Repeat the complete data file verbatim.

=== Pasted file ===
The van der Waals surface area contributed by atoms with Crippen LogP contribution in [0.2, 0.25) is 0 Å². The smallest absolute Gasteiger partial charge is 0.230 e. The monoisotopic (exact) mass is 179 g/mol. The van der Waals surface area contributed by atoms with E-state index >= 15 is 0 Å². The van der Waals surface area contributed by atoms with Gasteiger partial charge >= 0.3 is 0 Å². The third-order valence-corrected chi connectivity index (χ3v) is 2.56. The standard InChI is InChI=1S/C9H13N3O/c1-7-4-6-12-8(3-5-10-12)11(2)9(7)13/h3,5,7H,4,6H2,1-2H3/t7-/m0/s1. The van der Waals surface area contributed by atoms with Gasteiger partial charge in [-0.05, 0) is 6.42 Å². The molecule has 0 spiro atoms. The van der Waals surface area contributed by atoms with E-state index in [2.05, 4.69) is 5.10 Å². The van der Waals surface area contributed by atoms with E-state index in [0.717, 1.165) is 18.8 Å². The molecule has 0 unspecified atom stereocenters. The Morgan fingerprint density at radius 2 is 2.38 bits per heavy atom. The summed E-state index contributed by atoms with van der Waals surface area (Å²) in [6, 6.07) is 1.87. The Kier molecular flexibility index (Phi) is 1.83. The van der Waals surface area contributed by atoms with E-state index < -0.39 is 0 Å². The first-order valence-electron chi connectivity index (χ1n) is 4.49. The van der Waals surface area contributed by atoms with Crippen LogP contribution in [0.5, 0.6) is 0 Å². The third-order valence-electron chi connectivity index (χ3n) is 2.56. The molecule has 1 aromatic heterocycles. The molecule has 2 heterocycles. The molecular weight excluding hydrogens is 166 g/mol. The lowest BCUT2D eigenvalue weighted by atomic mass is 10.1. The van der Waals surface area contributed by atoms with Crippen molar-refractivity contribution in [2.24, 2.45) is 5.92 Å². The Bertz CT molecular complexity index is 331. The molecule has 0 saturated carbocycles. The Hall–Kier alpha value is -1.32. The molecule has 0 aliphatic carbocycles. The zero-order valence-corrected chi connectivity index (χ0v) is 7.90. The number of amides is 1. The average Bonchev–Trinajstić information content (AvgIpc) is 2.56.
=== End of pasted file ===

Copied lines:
The van der Waals surface area contributed by atoms with Crippen LogP contribution in [0.2, 0.25) is 0 Å². The smallest absolute Gasteiger partial charge is 0.230 e. The monoisotopic (exact) mass is 179 g/mol. The van der Waals surface area contributed by atoms with E-state index >= 15 is 0 Å². The van der Waals surface area contributed by atoms with Gasteiger partial charge >= 0.3 is 0 Å². The third-order valence-corrected chi connectivity index (χ3v) is 2.56. The standard InChI is InChI=1S/C9H13N3O/c1-7-4-6-12-8(3-5-10-12)11(2)9(7)13/h3,5,7H,4,6H2,1-2H3/t7-/m0/s1. The van der Waals surface area contributed by atoms with Gasteiger partial charge in [-0.05, 0) is 6.42 Å². The molecule has 0 spiro atoms. The van der Waals surface area contributed by atoms with E-state index in [2.05, 4.69) is 5.10 Å². The van der Waals surface area contributed by atoms with E-state index in [0.717, 1.165) is 18.8 Å². The molecule has 0 unspecified atom stereocenters. The Morgan fingerprint density at radius 2 is 2.38 bits per heavy atom. The summed E-state index contributed by atoms with van der Waals surface area (Å²) in [6, 6.07) is 1.87. The Kier molecular flexibility index (Phi) is 1.83. The van der Waals surface area contributed by atoms with E-state index < -0.39 is 0 Å². The first-order valence-electron chi connectivity index (χ1n) is 4.49. The van der Waals surface area contributed by atoms with Crippen LogP contribution in [0.5, 0.6) is 0 Å². The third-order valence-electron chi connectivity index (χ3n) is 2.56. The molecule has 1 aromatic heterocycles. The molecule has 2 heterocycles. The molecular weight excluding hydrogens is 166 g/mol. The lowest BCUT2D eigenvalue weighted by atomic mass is 10.1. The van der Waals surface area contributed by atoms with Crippen molar-refractivity contribution in [2.24, 2.45) is 5.92 Å². The Bertz CT molecular complexity index is 331. The molecule has 0 saturated carbocycles. The Hall–Kier alpha value is -1.32. The molecule has 0 aliphatic carbocycles. The zero-order valence-corrected chi connectivity index (χ0v) is 7.90. The number of amides is 1. The average Bonchev–Trinajstić information content (AvgIpc) is 2.56.